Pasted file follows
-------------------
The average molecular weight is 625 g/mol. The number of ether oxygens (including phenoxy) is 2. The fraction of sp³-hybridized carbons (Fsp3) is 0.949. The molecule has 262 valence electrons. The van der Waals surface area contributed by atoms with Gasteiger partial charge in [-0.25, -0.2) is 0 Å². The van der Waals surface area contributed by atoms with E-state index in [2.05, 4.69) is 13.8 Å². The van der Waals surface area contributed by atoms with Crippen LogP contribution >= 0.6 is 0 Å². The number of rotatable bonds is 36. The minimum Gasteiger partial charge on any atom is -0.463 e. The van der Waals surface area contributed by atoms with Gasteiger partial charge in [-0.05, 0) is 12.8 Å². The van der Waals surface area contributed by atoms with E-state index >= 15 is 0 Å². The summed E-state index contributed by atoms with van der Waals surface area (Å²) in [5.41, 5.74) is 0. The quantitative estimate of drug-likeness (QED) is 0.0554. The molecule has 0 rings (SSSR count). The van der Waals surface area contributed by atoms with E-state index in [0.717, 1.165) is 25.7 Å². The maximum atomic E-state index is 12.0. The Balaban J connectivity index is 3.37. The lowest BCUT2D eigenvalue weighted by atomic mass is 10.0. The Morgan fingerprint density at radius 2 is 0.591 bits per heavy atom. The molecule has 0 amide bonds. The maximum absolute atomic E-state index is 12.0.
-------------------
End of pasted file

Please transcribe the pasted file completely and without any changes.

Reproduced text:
The average molecular weight is 625 g/mol. The number of ether oxygens (including phenoxy) is 2. The fraction of sp³-hybridized carbons (Fsp3) is 0.949. The molecule has 262 valence electrons. The van der Waals surface area contributed by atoms with Gasteiger partial charge in [-0.25, -0.2) is 0 Å². The van der Waals surface area contributed by atoms with E-state index in [2.05, 4.69) is 13.8 Å². The van der Waals surface area contributed by atoms with Crippen LogP contribution >= 0.6 is 0 Å². The number of rotatable bonds is 36. The minimum Gasteiger partial charge on any atom is -0.463 e. The van der Waals surface area contributed by atoms with Gasteiger partial charge in [-0.05, 0) is 12.8 Å². The van der Waals surface area contributed by atoms with E-state index >= 15 is 0 Å². The summed E-state index contributed by atoms with van der Waals surface area (Å²) in [5.41, 5.74) is 0. The quantitative estimate of drug-likeness (QED) is 0.0554. The molecule has 0 rings (SSSR count). The van der Waals surface area contributed by atoms with E-state index in [0.717, 1.165) is 25.7 Å². The maximum atomic E-state index is 12.0. The Balaban J connectivity index is 3.37. The lowest BCUT2D eigenvalue weighted by atomic mass is 10.0. The Morgan fingerprint density at radius 2 is 0.591 bits per heavy atom. The molecule has 0 amide bonds. The maximum absolute atomic E-state index is 12.0.